November 23, 2016


Gross! “Baby Blues” Scrapbook 33. By Rick Kirkman and Jerry Scott. Andrews McMeel. $18.99.

Many Faces of Snoopy. By Charles M. Schulz. Andrews McMeel. $9.99.

     Virtuosos make things seem so simple. There are only four strings on a violin, after all, and what could be so hard about moving a bow back and forth on them? Good luck with that if you actually try it. Well, okay, but that is “high” art. Comics are “low” art, and what’s the big deal? Draw a circle and you have Charlie Brown’s head. Use a couple of ovals and squares and a blimplike shape here and there, and you have the MacPhersons; and as for what happens in Baby Blues, just use what happens in all families. No big deal, right? Oh yes, right – just try it. You’d be better off with the violin. The great thing about comics such as Baby Blues and Peanuts is that they encapsulate so much with such apparent simplicity. But the difficulty of doing what they do is quite obvious from the vast number of unsuccessful and less-successful strips out there, of interest to students and historians of popular culture but not to the mass audience that the best strips reach so effectively day after day, year after year.

     Baby Blues has gotten to an almost embarrassing level of consistency and reliability. There just aren’t any “bad” strips in the world of Rick Kirkman (artist) and Jerry Scott (writer). The 33rd and latest collection continues a long history (perhaps longer than Kirkman and Scott would care to acknowledge, given what it implies about their own ages) of chronicling events that are realer than reality. They seem as if they could happen in any family – and indeed, some of them have happened in Kirkman’s family or Scott’s – but within the strictures of comic-strip panels, they happen with pointedness and sometimes poignancy beyond what Baby Blues readers encounter in their duller everyday lives. And that is one of the great strengths of the strip: readers recognize what is going on as akin to reality, laugh at things that would not necessarily be funny if or when they happened in their own families, and finish the few panels refreshed and hopefully ready for the next thing that raising kids will throw at them – secure in the knowledge that whatever it is will probably show up in Baby Blues eventually. Which brings us to Gross! There is nothing specifically gross here, or nothing any grosser than usual for the MacPherson clan, but there is plenty to laugh at, if not to gag at (although there are lots of, umm, gags). As in previous oversize-page collections, Kirkman and Scott provide snippets of commentary throughout the book – so readers learn, for example, that the great Sunday strip at the book’s start, in which Wanda rehearses lectures to her three kids, is based on Scott’s wife’s real-life behavior. On the other hand, a strip in which Zoe and Hammie send Darryl a card saying they love him, then imploring him to stop whatever fight they were in when they drew the card, may never have happened in real life, but it reads as if it should have. Or could have, anyway. In one comment, Scott reveals that he is a middle child, which may explain some of what Hammie does in his between-Zoe-and-Wren existence. In this book, the dynamic among the three kids gets even more interesting than it has previously been, since this is where baby Wren learns to talk – for example, Zoe teaches her to say, “Mom! Make Hammie stop!” Of course, some things in Baby Blues never change: Darryl goes shopping for Wanda and, when he tells the salesperson that he is looking for a gift for a woman with three kids, the woman suggests six weeks in Tahiti. Darryl is not very good at buying the right thing, but he has a knack for occasionally saying the right thing, as when he calls from work to tell Wanda, “Hi, beautiful,” and catches her kneeling atop a plugged toilet with the three kids playing in or trying to avoid the bathroom flood. An exhausted Wanda’s response, “Good timing,” is perfect. Then there are strips in which Zoe refines her ability to tell on Hammie: in one, she is “pinch-scolding” while Wanda is in the tub with Wren, and in another, she is “text-tattling” while Darryl and Wanda are trying to have a quiet restaurant meal. In addition to the humor, there are insights into the strip’s creation sprinkled throughout the book. For instance, Baby Blues is known for multi-day strips that are variations on the same topic, such as “5 Ways Parenthood Is Like College.” Each of the five strips is introduced by the same title panel, and Kirkman says those panels take longer to do than the strips’ content – and explains why. Kirkman also explains a couple of strips in which he cleverly muted the background colors to put the characters in the foreground into stronger focus. Also here is an amazing sequence in which a Kirkman family emergency led Scott to do some remarkable things to get newly written strips put together – with reused art. And the hybrid strips really work – talk about teamwork! On the much lighter side, Kirkman at one point notes that he sometimes uses his own kids’ art and lettering “for reference,” as in a series in which Hammie creates a “grafik novel” about “Robot Sister,” which goes pretty much as readers of Baby Blues would expect. And it is nice that the commentary is occasionally reserved for a touch of self-praise, as when Kirkman says, “One of the best opening lines, ever” in reference to Scott’s writing, for Hammie to say, “Mom, do we have any hand grenades?” After all, even virtuoso performers need to appreciate themselves and each other once in a while.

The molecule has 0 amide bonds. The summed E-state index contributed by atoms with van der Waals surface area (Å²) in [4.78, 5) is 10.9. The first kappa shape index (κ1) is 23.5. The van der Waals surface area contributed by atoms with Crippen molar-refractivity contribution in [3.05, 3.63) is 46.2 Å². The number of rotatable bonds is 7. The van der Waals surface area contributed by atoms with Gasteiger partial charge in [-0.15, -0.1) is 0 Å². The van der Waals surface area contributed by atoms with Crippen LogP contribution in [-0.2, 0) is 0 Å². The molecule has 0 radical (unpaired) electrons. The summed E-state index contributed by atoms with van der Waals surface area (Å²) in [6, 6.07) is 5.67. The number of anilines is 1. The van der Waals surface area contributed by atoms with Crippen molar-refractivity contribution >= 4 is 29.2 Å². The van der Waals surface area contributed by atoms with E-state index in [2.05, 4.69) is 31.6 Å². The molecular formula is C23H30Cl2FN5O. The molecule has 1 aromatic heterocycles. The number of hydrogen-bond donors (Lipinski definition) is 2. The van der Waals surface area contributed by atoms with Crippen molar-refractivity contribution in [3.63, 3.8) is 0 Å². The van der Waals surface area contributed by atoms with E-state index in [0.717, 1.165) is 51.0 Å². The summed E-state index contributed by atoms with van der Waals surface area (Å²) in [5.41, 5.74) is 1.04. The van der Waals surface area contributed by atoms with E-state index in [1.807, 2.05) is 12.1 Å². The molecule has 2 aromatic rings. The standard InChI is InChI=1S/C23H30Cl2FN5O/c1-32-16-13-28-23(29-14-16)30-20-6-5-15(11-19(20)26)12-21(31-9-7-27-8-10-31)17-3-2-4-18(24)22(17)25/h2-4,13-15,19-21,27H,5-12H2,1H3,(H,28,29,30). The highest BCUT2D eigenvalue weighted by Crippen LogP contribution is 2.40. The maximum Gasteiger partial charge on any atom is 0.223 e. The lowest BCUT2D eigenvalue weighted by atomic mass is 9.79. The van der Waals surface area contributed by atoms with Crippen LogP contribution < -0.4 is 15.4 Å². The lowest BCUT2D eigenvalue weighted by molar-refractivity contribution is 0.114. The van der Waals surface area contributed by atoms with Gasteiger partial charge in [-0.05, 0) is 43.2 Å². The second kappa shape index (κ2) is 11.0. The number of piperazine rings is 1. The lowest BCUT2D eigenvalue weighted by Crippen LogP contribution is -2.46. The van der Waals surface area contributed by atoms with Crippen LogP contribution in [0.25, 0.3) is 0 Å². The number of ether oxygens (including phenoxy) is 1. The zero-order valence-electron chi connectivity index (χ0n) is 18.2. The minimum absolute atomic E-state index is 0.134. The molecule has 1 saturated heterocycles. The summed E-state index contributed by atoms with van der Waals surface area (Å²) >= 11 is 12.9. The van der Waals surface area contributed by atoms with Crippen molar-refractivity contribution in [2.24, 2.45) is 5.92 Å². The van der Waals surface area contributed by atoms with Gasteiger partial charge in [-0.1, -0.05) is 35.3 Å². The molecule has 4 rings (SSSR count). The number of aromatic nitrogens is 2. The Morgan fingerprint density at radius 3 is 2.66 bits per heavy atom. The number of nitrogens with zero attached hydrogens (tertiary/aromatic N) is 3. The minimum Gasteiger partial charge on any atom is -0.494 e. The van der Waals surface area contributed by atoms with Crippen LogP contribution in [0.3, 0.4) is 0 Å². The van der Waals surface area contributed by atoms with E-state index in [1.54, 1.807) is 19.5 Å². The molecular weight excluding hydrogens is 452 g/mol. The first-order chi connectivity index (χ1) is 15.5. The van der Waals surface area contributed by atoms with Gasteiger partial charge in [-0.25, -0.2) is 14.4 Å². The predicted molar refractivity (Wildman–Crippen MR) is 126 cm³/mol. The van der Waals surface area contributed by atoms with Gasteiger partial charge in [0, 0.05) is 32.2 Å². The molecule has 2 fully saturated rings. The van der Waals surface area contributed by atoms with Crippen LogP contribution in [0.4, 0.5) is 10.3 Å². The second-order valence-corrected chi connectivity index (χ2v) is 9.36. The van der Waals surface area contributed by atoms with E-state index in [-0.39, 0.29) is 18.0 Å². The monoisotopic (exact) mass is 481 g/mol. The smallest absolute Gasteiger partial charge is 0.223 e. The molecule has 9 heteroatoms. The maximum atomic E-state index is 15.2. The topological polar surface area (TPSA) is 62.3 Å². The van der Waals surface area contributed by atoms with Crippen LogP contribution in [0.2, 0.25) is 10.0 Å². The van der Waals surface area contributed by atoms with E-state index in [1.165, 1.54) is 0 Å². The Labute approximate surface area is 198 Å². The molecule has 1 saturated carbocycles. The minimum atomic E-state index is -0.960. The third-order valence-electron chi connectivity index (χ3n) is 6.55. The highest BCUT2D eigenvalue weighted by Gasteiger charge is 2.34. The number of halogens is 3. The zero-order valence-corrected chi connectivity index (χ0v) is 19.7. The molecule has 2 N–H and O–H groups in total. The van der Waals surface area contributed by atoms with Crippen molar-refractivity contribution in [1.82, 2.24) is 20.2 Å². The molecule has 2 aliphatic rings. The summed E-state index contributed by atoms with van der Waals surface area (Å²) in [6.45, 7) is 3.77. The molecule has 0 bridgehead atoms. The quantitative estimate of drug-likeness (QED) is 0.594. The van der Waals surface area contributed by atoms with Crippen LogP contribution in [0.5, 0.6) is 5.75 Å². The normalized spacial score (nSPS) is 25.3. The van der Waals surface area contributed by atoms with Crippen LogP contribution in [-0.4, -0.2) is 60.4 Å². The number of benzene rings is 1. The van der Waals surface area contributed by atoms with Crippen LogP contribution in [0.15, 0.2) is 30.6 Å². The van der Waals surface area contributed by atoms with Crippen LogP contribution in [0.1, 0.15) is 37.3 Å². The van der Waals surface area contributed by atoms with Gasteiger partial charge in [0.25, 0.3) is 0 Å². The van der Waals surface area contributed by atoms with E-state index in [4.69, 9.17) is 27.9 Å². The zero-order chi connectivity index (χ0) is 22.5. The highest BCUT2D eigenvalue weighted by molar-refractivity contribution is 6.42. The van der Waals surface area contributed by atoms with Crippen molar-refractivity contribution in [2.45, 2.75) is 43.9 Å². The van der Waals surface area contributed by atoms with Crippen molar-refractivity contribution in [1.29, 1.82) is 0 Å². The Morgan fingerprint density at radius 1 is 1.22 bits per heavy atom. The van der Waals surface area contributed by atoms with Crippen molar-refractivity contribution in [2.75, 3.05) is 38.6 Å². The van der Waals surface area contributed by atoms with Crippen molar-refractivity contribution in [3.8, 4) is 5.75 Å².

The appreciation of Charles Schulz has not diminished in the years since his death in 2000, and his Peanuts strips continue to appear in multiple forms: new collections, desk and day-to-day calendars, even gift books that would make great stocking stuffers – such as Many Faces of Snoopy. This little five-inch-square hardcover includes a small smattering of the iconic beagle’s appearances in eight roles – none of which is as spokesbeagle for MetLife, by the way. Several of these Snoopy alter egos were integral to Peanuts and responsible for a great deal of its weirdness – the strip was odder and more surrealistic than many people realized when Schulz was still drawing it. The World War I flying ace, eternally at war with the Red Baron, is perhaps the most famous “alt-Snoopy” of all, but the Beagle Scout leader (of bird scouts Woodstock, Conrad, Olivier and Bill) also appeared frequently; and collegiate big-man-on-campus Joe Cool showed up from time to time – much more often than his opposite number, Joe Preppy. In addition to those four roles, Snoopy is seen here as a secret agent in search of Linus’s missing blanket, the Masked Marvel arm wrestler, “Flashbeagle” (trading in his famed “happy dance” for a flashdance), and a fierce pirate sporting an eye patch originally given to Sally to help with her amblyopia. Many Faces of Snoopy will bring smiles of enjoyment to Peanuts fans and likely send them – and anyone out there who is not yet a Peanuts fan – in search of more-extensive stories about Snoopy’s multiple-yet-singular roles. And for anyone who might still think this sort of thing is easy – just check out the ways in which Schulz keeps Snoopy’s underlying personality the same even as he changes his outward appearance just enough to match whatever persona he may be donning. What’s the big deal? Many Faces of Snoopy is. And so is Gross!.